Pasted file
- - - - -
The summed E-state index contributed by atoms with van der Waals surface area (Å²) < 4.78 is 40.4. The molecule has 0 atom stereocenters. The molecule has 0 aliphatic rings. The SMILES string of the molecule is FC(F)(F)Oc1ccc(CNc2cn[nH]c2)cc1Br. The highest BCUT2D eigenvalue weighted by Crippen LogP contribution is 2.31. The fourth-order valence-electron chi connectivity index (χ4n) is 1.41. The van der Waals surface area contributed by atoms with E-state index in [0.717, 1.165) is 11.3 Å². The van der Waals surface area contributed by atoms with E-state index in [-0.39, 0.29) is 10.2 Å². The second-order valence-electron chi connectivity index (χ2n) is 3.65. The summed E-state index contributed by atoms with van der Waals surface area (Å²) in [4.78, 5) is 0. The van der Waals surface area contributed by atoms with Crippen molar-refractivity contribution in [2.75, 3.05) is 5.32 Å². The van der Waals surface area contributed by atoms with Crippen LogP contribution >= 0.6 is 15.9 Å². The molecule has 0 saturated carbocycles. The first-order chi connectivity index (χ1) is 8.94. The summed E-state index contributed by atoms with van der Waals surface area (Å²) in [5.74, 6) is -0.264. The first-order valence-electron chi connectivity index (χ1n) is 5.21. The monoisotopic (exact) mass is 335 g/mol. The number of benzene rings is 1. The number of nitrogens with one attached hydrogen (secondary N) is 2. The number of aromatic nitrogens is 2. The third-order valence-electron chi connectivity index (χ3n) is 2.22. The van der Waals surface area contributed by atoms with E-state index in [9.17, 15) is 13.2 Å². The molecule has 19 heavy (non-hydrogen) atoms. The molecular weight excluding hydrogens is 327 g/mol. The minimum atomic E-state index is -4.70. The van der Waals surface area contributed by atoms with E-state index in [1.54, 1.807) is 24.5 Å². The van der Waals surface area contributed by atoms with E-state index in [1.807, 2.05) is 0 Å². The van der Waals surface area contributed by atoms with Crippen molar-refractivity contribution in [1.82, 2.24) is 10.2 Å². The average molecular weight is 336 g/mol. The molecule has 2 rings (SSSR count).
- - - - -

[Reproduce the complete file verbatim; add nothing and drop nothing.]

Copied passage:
The summed E-state index contributed by atoms with van der Waals surface area (Å²) < 4.78 is 40.4. The molecule has 0 atom stereocenters. The molecule has 0 aliphatic rings. The SMILES string of the molecule is FC(F)(F)Oc1ccc(CNc2cn[nH]c2)cc1Br. The highest BCUT2D eigenvalue weighted by Crippen LogP contribution is 2.31. The fourth-order valence-electron chi connectivity index (χ4n) is 1.41. The van der Waals surface area contributed by atoms with E-state index in [0.717, 1.165) is 11.3 Å². The van der Waals surface area contributed by atoms with E-state index in [-0.39, 0.29) is 10.2 Å². The second-order valence-electron chi connectivity index (χ2n) is 3.65. The summed E-state index contributed by atoms with van der Waals surface area (Å²) in [4.78, 5) is 0. The van der Waals surface area contributed by atoms with Crippen molar-refractivity contribution in [2.75, 3.05) is 5.32 Å². The van der Waals surface area contributed by atoms with Crippen LogP contribution >= 0.6 is 15.9 Å². The molecule has 0 saturated carbocycles. The first-order chi connectivity index (χ1) is 8.94. The summed E-state index contributed by atoms with van der Waals surface area (Å²) in [5.74, 6) is -0.264. The first-order valence-electron chi connectivity index (χ1n) is 5.21. The monoisotopic (exact) mass is 335 g/mol. The number of benzene rings is 1. The number of nitrogens with one attached hydrogen (secondary N) is 2. The number of aromatic nitrogens is 2. The third-order valence-electron chi connectivity index (χ3n) is 2.22. The van der Waals surface area contributed by atoms with E-state index in [9.17, 15) is 13.2 Å². The molecule has 19 heavy (non-hydrogen) atoms. The molecular weight excluding hydrogens is 327 g/mol. The minimum atomic E-state index is -4.70. The van der Waals surface area contributed by atoms with E-state index in [1.54, 1.807) is 24.5 Å². The van der Waals surface area contributed by atoms with E-state index in [1.807, 2.05) is 0 Å². The van der Waals surface area contributed by atoms with Crippen molar-refractivity contribution in [1.82, 2.24) is 10.2 Å². The average molecular weight is 336 g/mol. The molecule has 2 rings (SSSR count).